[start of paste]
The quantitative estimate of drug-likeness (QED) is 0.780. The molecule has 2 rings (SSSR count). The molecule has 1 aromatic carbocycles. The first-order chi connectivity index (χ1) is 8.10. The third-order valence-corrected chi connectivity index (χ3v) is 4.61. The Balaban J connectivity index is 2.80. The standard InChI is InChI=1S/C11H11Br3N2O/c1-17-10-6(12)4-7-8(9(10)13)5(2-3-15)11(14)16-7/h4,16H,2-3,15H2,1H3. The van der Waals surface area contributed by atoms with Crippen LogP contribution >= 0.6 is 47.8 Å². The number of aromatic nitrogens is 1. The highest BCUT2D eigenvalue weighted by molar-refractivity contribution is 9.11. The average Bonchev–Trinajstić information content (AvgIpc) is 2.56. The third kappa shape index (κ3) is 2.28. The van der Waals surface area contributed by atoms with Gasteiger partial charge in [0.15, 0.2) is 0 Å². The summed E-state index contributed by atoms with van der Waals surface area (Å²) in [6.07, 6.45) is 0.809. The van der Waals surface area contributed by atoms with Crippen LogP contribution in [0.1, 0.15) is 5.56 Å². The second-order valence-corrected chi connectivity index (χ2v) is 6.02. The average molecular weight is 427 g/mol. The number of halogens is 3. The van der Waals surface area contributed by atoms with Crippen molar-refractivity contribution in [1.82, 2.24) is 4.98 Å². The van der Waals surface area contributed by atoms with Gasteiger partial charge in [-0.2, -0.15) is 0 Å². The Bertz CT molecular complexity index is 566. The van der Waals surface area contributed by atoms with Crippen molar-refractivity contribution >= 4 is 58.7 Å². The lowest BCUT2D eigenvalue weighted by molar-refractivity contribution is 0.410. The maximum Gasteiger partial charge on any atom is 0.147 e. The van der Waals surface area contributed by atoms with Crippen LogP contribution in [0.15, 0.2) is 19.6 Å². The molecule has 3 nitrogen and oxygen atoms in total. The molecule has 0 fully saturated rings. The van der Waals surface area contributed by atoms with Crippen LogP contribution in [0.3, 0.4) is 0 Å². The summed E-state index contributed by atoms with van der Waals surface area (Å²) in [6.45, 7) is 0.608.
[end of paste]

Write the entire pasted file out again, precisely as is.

The quantitative estimate of drug-likeness (QED) is 0.780. The molecule has 2 rings (SSSR count). The molecule has 1 aromatic carbocycles. The first-order chi connectivity index (χ1) is 8.10. The third-order valence-corrected chi connectivity index (χ3v) is 4.61. The Balaban J connectivity index is 2.80. The standard InChI is InChI=1S/C11H11Br3N2O/c1-17-10-6(12)4-7-8(9(10)13)5(2-3-15)11(14)16-7/h4,16H,2-3,15H2,1H3. The van der Waals surface area contributed by atoms with Crippen LogP contribution >= 0.6 is 47.8 Å². The number of aromatic nitrogens is 1. The highest BCUT2D eigenvalue weighted by molar-refractivity contribution is 9.11. The average Bonchev–Trinajstić information content (AvgIpc) is 2.56. The third kappa shape index (κ3) is 2.28. The van der Waals surface area contributed by atoms with Gasteiger partial charge in [0.15, 0.2) is 0 Å². The summed E-state index contributed by atoms with van der Waals surface area (Å²) in [6.07, 6.45) is 0.809. The van der Waals surface area contributed by atoms with Crippen LogP contribution in [0.1, 0.15) is 5.56 Å². The second-order valence-corrected chi connectivity index (χ2v) is 6.02. The average molecular weight is 427 g/mol. The number of halogens is 3. The van der Waals surface area contributed by atoms with Crippen molar-refractivity contribution in [1.82, 2.24) is 4.98 Å². The van der Waals surface area contributed by atoms with Gasteiger partial charge in [-0.2, -0.15) is 0 Å². The Bertz CT molecular complexity index is 566. The van der Waals surface area contributed by atoms with Crippen molar-refractivity contribution >= 4 is 58.7 Å². The lowest BCUT2D eigenvalue weighted by molar-refractivity contribution is 0.410. The maximum Gasteiger partial charge on any atom is 0.147 e. The van der Waals surface area contributed by atoms with Crippen LogP contribution in [0.15, 0.2) is 19.6 Å². The molecule has 3 nitrogen and oxygen atoms in total. The molecule has 0 fully saturated rings. The van der Waals surface area contributed by atoms with Crippen LogP contribution in [0.3, 0.4) is 0 Å². The summed E-state index contributed by atoms with van der Waals surface area (Å²) in [6.45, 7) is 0.608.